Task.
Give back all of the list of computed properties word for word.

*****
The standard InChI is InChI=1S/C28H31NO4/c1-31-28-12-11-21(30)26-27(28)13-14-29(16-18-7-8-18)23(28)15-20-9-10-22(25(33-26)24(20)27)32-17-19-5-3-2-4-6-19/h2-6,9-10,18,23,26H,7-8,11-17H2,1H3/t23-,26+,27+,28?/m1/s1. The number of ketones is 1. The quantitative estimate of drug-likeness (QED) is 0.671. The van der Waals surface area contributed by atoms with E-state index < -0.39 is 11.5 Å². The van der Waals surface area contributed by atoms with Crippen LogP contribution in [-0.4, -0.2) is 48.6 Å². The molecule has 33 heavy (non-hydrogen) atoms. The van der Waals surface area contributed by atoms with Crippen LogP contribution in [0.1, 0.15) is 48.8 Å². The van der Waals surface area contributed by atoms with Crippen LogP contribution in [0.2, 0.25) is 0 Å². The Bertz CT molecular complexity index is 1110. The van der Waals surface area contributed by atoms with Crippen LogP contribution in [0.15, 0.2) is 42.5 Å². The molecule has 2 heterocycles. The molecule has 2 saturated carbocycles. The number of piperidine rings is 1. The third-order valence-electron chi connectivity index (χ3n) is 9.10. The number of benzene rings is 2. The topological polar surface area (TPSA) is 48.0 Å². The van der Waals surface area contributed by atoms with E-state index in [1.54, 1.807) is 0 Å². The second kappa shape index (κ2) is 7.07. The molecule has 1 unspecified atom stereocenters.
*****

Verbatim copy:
The standard InChI is InChI=1S/C28H31NO4/c1-31-28-12-11-21(30)26-27(28)13-14-29(16-18-7-8-18)23(28)15-20-9-10-22(25(33-26)24(20)27)32-17-19-5-3-2-4-6-19/h2-6,9-10,18,23,26H,7-8,11-17H2,1H3/t23-,26+,27+,28?/m1/s1. The number of ketones is 1. The quantitative estimate of drug-likeness (QED) is 0.671. The van der Waals surface area contributed by atoms with E-state index < -0.39 is 11.5 Å². The van der Waals surface area contributed by atoms with Crippen LogP contribution in [-0.4, -0.2) is 48.6 Å². The molecule has 33 heavy (non-hydrogen) atoms. The van der Waals surface area contributed by atoms with Crippen LogP contribution in [0.1, 0.15) is 48.8 Å². The van der Waals surface area contributed by atoms with Crippen LogP contribution in [0.2, 0.25) is 0 Å². The Bertz CT molecular complexity index is 1110. The van der Waals surface area contributed by atoms with Crippen LogP contribution in [0.15, 0.2) is 42.5 Å². The molecule has 2 heterocycles. The molecule has 2 saturated carbocycles. The number of piperidine rings is 1. The third-order valence-electron chi connectivity index (χ3n) is 9.10. The number of benzene rings is 2. The topological polar surface area (TPSA) is 48.0 Å². The van der Waals surface area contributed by atoms with E-state index in [1.54, 1.807) is 0 Å². The second kappa shape index (κ2) is 7.07. The molecule has 1 unspecified atom stereocenters.